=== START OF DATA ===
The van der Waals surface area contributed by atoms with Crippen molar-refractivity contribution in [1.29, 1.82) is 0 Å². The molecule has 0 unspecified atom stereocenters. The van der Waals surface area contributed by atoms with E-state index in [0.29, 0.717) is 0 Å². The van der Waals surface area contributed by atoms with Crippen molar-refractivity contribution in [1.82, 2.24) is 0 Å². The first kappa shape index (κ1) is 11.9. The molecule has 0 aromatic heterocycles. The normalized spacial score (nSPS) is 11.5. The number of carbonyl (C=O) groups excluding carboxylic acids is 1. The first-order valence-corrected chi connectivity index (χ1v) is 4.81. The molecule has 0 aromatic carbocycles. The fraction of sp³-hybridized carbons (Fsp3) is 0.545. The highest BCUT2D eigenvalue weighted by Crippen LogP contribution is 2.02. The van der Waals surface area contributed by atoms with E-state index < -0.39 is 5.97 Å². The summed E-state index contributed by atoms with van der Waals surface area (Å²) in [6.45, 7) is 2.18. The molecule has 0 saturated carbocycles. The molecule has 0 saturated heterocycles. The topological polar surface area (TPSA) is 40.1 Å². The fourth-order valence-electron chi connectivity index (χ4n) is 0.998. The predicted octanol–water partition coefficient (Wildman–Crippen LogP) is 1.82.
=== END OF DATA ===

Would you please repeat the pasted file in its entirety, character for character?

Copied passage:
The van der Waals surface area contributed by atoms with Crippen molar-refractivity contribution in [1.29, 1.82) is 0 Å². The molecule has 0 unspecified atom stereocenters. The van der Waals surface area contributed by atoms with E-state index in [0.29, 0.717) is 0 Å². The van der Waals surface area contributed by atoms with Crippen molar-refractivity contribution in [1.82, 2.24) is 0 Å². The first kappa shape index (κ1) is 11.9. The molecule has 0 aromatic heterocycles. The normalized spacial score (nSPS) is 11.5. The number of carbonyl (C=O) groups excluding carboxylic acids is 1. The first-order valence-corrected chi connectivity index (χ1v) is 4.81. The molecule has 0 aromatic carbocycles. The fraction of sp³-hybridized carbons (Fsp3) is 0.545. The highest BCUT2D eigenvalue weighted by Crippen LogP contribution is 2.02. The van der Waals surface area contributed by atoms with E-state index < -0.39 is 5.97 Å². The summed E-state index contributed by atoms with van der Waals surface area (Å²) in [6.45, 7) is 2.18. The molecule has 0 saturated carbocycles. The molecule has 0 saturated heterocycles. The topological polar surface area (TPSA) is 40.1 Å². The fourth-order valence-electron chi connectivity index (χ4n) is 0.998. The predicted octanol–water partition coefficient (Wildman–Crippen LogP) is 1.82.